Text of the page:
I have recently come across this question in my own marketing campaigns and have done some research on why my email and phones weren't blowing up with customers rushing to get a hold of one of those free things. I simply offered something for free with the understanding that they would use my products on the free equipment. Very little interest seemed to be my result. I asked myself if society has become so skeptical that offering something for free just isn't enough to gain their attention. In a 2014 article titled " Schumpeter: We want to be your friend. Brands are finding it hard to adapt to an age of skepticism". On the subject of companies trying to understand the skepticism of the word "FREE" companies tried different advertising techniques. The article stated the following example:
"Some advertisers think there is an advantage in acknowledging consumers’ skepticism. An ad for First Bank, of Colorado, showed a new leather sofa and television in the middle of a square, with a large sign saying: “Free”. People strolled by, ignoring the bounty. A voice-over asks: “What if ‘free’ really just meant ‘free’?”
What was the result for First Bank of Colorado? Skepticism as people walked around the display not making an attempt to either grab the free item or inquire about obtaining the free item. I think about an old saying my mother use to say: " When is something for free not free?" I suppose we could assume people are afraid if they take a free item it might obligate them to something they may not need or want. I find myself contemplating that when I receive offers of something FREE.
In researching for this blog I came across an article from "Ideas 4 Small Business" that pointed out some very obvious benefits to a business offering something for free.
by Emily O'Shaughnessy
). Free stuff creates a buzz. In today’s day and age, it doesn’t take long for news to travel. Soon I started to see Facebook posts and tweets about the free drinks and apps at Bar Louie. People were making plans to get there before the grand opening specials ended. People like free stuff, plain and simple. And they’re more willing to pay more attention if they hear something from a friend. The power of social media.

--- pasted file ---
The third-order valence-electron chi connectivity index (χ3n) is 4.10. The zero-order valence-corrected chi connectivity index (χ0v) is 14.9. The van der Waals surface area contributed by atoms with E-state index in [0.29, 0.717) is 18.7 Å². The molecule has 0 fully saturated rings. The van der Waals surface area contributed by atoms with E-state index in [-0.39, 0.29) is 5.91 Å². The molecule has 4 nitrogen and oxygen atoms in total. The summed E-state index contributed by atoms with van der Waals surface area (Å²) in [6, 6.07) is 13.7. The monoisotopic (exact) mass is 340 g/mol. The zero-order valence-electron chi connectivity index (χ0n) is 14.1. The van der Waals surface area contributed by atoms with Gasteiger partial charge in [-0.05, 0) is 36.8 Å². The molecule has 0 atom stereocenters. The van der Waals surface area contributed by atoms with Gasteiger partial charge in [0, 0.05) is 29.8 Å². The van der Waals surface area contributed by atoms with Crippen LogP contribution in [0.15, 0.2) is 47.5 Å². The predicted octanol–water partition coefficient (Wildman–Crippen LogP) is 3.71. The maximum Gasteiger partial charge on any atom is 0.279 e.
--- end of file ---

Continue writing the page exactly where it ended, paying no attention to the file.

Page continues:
2). Encourages people to try your products/service/experience risk free. This is a benefit if you want to prove that you have something different or better to offer. People are more likely to try something they normally wouldn’t if it is free and without commitment. That’s why my gym offers a complimentary one-day pass to people considering membership. My daughter’s ballet encourages the kids to take a “trial” class to see if it’s something she’s interested in before committing. Free samples at the grocery store? Same concept. The idea is that if customers try something and like it, or have a positive experience, they’ll buy and then come back for more.
3) It’s the hook that gets customers in – so they’ll stick around and spend more. Sure, there’s always a few that will order the bare minimum and leave. But most will stay for awhile and order more. Why do so many restaurants offer “Kids Eat Free” days? Because kids don’t dine alone. Their parents have to bring them and eat, too. The cost of a child’s plate is minimal in comparison. It gets the entire family in the door, so they spend money at your place instead of a competitor down the street. I’ve seen a number of local restaurants promoting free appetizers for Tax Day – another way to get people in the door.
4) Customers are more forgiving when something is free. Just as I immediately forgot how upset I was about the long wait at Bar Louie, people are more forgiving if they feel like they’re getting a bargain. That’s not to say you should use it as an excuse to give poor service, but it can be an advantage for a new business trying to work out the kinks. While the employees struggle to learn the ropes, figure out the new computer system and adjust to the learning curve, you have a set of customers who are a little more willing to go with the flow. Just don’t take advantage of them. If they leave with a negative perception, they may never come back. And of course will tell all their friends. Ah, the power of social media again.
5) Positive Brand Association. People love to get something for free, no strings attached. It makes them happy and brightens their day. Buy doing this, you can create a positive association with your brand. Customers remember how special they felt and think highly of you. It’s also about positioning. Sometimes offering a completely FREE appetizer is more appealing to a guest than 15% off their meal, even though the percentage discount might be an actual greater dollar amount. People perceive that they’re getting something for nothing, which makes them giddy.
6). Creates a buying habit. By offering something free, people are more likely to give your business a try. And once they’ve been – assuming the experience was positive – they’re more likely to come back. We all know it’s harder to gain a new customer than keep a current one, and that buyers are creatures of habit. They go with what they know and feel comfortable with. Part of the challenge of a new business – or even an established business – is driving traffic (foot traffic to a retail location or traffic to your website). So now that your location is part of their consideration set, you’re much more likely to gain their repeat business in the future.
Well this being stated above, I find it interesting that my own experience didn't quite work out that way. Below is my offer...
Free Printer to upgrade your business technology. All you have to do is use our Cartridge Warehouse products on your new printer. We offer free maintenance on the new printer and free delivery on the cartridges.
How could this not get a lot of attention? I would love feed back. Email me and let me know your thoughts. email@example.com